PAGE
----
The Olympics have a new eligibility standard: social media etiquette. Greek triple jumper Voula Papachristou was kicked off the team Wednesday after tweeting this: "With so many Africans in Greece, the West Nile mosquitoes will be getting home food!!!"
It used to take a positive doping test to get kicked out of the Olympics.
That approach still works -- just ask the latest nine track athletes banned for doping before the Games even start. But the swiftest way to stay home these days requires just 140 characters.
Tweet at your own peril.
Papachristou's expulsion from the Olympics might not have a chilling effect on athletes' love affair with social media, but it has reminded them to be thoughtful before tweeting.
"It's a new age in many ways," U.S. fencer Tim Morehouse said. "We're finding our way. I'm very conscientious of what I'm putting on Twitter and Facebook. When you hear stories like that, you're sort of learning the line of what you can present and what you can't."
American swimmer Ricky Berens agreed.
"If you post something racist, I would expect there would be some sort of punishment," he said. "You always have to think through what you're going to tweet -- are you allowed to, would they appreciate it?"
When the American athletes arrived at the Olympic Village, they were reminded about the International Olympic Committee's social media guidelines. The U.S. Olympic Committee doesn't have a formal social media policy, but it encourages athletes to tweet in a manner that represents their country well, USOC spokesman Patrick Sandusky said.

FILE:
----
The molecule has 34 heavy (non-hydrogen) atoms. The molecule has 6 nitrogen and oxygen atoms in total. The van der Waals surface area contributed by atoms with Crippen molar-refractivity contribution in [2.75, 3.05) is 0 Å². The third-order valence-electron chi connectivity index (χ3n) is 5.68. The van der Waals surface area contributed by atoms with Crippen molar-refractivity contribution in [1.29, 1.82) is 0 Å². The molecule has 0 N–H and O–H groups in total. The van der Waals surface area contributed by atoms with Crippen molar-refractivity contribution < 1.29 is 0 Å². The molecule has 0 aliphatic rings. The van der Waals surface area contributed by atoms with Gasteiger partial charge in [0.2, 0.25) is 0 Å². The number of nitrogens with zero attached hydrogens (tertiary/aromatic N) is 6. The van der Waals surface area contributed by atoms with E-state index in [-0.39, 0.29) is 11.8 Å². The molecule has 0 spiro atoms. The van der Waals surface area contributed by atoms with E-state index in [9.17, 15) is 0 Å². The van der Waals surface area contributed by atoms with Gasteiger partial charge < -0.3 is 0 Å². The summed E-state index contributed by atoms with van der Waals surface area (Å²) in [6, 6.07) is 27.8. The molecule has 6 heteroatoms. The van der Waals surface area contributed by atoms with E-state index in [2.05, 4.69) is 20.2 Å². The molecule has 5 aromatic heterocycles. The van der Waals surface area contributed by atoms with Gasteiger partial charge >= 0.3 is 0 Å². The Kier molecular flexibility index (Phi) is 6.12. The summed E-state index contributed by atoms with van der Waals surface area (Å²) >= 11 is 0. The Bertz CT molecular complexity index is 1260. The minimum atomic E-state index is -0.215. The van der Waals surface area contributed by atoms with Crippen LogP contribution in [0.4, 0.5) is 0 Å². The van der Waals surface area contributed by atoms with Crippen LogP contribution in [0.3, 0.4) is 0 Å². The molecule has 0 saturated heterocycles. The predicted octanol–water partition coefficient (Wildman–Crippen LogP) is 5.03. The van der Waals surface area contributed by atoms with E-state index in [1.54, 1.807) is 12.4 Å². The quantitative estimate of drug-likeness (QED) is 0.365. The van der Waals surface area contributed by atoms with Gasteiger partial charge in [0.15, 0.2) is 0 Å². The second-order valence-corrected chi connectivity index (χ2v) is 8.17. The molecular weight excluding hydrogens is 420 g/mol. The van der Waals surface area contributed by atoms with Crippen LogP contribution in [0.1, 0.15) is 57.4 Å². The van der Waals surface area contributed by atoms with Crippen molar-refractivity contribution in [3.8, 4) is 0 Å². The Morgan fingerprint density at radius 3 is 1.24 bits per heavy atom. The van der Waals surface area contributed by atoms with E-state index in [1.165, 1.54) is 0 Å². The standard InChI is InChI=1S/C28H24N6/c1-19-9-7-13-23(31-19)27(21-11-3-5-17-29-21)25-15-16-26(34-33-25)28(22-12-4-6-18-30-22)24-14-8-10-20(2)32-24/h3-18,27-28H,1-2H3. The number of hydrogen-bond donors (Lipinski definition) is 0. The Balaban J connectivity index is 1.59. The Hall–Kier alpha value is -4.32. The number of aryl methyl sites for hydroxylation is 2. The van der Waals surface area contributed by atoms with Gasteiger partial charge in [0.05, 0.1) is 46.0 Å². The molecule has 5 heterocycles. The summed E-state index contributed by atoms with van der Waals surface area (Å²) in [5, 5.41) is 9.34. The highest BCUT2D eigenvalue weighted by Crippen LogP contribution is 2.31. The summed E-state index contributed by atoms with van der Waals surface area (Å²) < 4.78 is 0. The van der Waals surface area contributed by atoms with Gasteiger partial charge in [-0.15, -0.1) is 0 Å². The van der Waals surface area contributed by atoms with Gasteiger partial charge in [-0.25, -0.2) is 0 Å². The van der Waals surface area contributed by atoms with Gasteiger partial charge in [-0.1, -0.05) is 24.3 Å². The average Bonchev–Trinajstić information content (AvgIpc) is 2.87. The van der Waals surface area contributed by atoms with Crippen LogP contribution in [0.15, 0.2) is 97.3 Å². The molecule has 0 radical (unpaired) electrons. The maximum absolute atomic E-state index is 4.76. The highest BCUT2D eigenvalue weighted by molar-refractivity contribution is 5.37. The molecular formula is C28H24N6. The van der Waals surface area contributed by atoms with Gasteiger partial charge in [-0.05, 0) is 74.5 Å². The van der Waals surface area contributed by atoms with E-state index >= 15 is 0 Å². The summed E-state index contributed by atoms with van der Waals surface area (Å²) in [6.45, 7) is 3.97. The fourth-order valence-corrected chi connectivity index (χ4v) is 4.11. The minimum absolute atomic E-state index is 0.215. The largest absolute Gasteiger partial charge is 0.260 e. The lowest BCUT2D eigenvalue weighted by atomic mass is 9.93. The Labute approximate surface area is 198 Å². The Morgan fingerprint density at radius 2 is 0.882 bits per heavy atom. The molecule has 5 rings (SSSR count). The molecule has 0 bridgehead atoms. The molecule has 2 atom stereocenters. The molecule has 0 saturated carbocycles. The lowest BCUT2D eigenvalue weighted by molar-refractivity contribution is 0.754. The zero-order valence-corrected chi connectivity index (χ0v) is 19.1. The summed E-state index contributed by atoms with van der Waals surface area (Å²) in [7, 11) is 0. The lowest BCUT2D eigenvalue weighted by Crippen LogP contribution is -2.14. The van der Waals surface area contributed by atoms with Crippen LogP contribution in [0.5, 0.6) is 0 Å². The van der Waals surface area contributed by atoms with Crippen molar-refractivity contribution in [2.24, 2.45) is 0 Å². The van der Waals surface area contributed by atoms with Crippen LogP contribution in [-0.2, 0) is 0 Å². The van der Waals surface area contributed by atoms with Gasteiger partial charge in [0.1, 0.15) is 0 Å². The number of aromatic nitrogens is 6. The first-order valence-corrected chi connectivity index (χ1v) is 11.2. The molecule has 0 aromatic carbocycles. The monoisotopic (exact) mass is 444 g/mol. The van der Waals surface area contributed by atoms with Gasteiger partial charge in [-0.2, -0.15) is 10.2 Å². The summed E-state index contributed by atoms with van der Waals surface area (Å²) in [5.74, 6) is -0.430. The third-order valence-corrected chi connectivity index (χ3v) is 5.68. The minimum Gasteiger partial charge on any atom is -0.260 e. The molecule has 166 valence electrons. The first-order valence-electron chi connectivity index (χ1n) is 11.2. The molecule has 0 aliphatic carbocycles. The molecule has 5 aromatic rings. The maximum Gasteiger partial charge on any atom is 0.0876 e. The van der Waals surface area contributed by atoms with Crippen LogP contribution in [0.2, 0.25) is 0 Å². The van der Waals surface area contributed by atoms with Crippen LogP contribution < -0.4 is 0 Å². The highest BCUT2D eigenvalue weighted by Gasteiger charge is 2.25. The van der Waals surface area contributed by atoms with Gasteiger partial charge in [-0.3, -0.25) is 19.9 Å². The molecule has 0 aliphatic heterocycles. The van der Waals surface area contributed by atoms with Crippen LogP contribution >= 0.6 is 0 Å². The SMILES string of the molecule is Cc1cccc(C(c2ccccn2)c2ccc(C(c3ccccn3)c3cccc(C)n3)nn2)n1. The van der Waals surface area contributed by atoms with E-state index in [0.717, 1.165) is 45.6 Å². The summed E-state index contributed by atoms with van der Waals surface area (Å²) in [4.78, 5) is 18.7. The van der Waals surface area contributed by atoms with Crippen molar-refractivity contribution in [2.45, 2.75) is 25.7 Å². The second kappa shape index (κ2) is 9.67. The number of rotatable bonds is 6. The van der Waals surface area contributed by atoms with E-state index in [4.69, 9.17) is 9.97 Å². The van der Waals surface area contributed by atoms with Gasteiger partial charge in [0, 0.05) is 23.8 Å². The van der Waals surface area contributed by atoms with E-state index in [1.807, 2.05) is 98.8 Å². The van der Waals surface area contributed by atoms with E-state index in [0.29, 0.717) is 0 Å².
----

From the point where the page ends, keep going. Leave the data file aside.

U.S. fencer Race Imboden said that when he arrived in London he wanted to post video about what he was experiencing but remembered that posting to a public site was against the IOC's guidelines.
"You definitely have to be careful. It's a fine line," Imboden said. "Having people able to follow athletes through the Games gives me an opportunity in a small sport to have one-on-one interaction and have people learn about what I do is a good thing overall."
Most athletes are doing just that. Members of the U.S. women's gymnastics team posted a picture of themselves with their Olympic crush, swimmer Ryan Lochte. Jordyn Wieber also tweeted about "trading pins like a couple of maniacs."
Of course, Twitter sharing also can be cringe-worthy; Jamaican sprinter Usain Bolt posted a picture of himself posing in front of a urinal poster alongside the foul-mouthed teddy bear from the movie Ted.
Or in the case of Papachristou, much worse.
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